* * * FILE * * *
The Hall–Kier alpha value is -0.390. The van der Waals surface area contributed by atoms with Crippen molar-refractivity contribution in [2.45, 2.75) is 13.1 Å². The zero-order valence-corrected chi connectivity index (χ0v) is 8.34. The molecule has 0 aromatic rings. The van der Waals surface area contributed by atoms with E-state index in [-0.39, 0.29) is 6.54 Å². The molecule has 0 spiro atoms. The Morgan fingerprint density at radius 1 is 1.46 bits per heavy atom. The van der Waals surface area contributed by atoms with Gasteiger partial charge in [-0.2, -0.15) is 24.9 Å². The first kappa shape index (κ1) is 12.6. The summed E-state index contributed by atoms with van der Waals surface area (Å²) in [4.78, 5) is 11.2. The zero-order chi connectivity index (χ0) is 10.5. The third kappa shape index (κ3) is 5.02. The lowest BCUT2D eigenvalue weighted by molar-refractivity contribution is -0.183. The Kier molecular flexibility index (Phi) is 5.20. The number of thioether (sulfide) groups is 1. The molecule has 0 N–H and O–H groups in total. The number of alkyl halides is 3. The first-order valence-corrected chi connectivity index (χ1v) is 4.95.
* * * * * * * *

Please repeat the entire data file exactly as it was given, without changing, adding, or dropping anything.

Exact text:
The Hall–Kier alpha value is -0.390. The van der Waals surface area contributed by atoms with Crippen molar-refractivity contribution in [2.45, 2.75) is 13.1 Å². The zero-order valence-corrected chi connectivity index (χ0v) is 8.34. The molecule has 0 aromatic rings. The van der Waals surface area contributed by atoms with E-state index in [-0.39, 0.29) is 6.54 Å². The molecule has 0 spiro atoms. The Morgan fingerprint density at radius 1 is 1.46 bits per heavy atom. The van der Waals surface area contributed by atoms with Gasteiger partial charge in [-0.2, -0.15) is 24.9 Å². The first kappa shape index (κ1) is 12.6. The summed E-state index contributed by atoms with van der Waals surface area (Å²) in [4.78, 5) is 11.2. The zero-order chi connectivity index (χ0) is 10.5. The third kappa shape index (κ3) is 5.02. The lowest BCUT2D eigenvalue weighted by molar-refractivity contribution is -0.183. The Kier molecular flexibility index (Phi) is 5.20. The number of thioether (sulfide) groups is 1. The molecule has 0 N–H and O–H groups in total. The number of alkyl halides is 3. The first-order valence-corrected chi connectivity index (χ1v) is 4.95.